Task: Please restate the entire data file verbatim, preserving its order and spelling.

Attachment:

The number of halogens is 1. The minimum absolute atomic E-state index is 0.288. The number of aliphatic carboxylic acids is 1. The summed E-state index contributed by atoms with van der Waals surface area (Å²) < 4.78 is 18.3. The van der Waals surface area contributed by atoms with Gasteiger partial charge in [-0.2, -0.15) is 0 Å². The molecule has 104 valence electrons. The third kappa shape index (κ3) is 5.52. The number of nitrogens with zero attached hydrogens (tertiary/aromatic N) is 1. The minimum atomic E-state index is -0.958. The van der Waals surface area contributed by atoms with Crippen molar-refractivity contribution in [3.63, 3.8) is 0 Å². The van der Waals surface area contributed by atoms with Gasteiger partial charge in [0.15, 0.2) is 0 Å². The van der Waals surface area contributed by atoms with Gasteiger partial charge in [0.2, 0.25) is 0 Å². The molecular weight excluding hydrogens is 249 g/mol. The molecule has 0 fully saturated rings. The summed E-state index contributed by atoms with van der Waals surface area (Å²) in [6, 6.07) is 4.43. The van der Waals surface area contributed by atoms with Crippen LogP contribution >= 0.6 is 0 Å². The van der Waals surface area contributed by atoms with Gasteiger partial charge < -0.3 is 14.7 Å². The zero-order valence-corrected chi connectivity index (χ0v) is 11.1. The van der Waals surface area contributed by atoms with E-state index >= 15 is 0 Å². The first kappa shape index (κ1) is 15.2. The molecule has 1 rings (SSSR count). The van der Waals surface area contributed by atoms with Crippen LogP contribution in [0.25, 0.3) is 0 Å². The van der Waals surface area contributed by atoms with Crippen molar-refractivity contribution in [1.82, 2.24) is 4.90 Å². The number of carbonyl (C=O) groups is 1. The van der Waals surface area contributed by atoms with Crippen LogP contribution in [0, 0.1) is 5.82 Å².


The number of halogens is 1. The minimum absolute atomic E-state index is 0.288. The number of aliphatic carboxylic acids is 1. The summed E-state index contributed by atoms with van der Waals surface area (Å²) < 4.78 is 18.3. The van der Waals surface area contributed by atoms with Gasteiger partial charge in [-0.2, -0.15) is 0 Å². The molecule has 104 valence electrons. The third kappa shape index (κ3) is 5.52. The number of nitrogens with zero attached hydrogens (tertiary/aromatic N) is 1. The minimum atomic E-state index is -0.958. The van der Waals surface area contributed by atoms with Crippen molar-refractivity contribution in [3.63, 3.8) is 0 Å². The van der Waals surface area contributed by atoms with Gasteiger partial charge in [0.15, 0.2) is 0 Å². The van der Waals surface area contributed by atoms with Gasteiger partial charge in [0.2, 0.25) is 0 Å². The molecular weight excluding hydrogens is 249 g/mol. The molecule has 0 fully saturated rings. The summed E-state index contributed by atoms with van der Waals surface area (Å²) in [6, 6.07) is 4.43. The van der Waals surface area contributed by atoms with Crippen LogP contribution >= 0.6 is 0 Å². The van der Waals surface area contributed by atoms with Gasteiger partial charge < -0.3 is 14.7 Å². The zero-order valence-corrected chi connectivity index (χ0v) is 11.1. The van der Waals surface area contributed by atoms with E-state index >= 15 is 0 Å². The first kappa shape index (κ1) is 15.2. The molecule has 1 rings (SSSR count). The van der Waals surface area contributed by atoms with Crippen LogP contribution in [0.25, 0.3) is 0 Å². The van der Waals surface area contributed by atoms with Crippen molar-refractivity contribution in [1.82, 2.24) is 4.90 Å². The number of carbonyl (C=O) groups is 1. The van der Waals surface area contributed by atoms with Crippen LogP contribution in [0, 0.1) is 5.82 Å².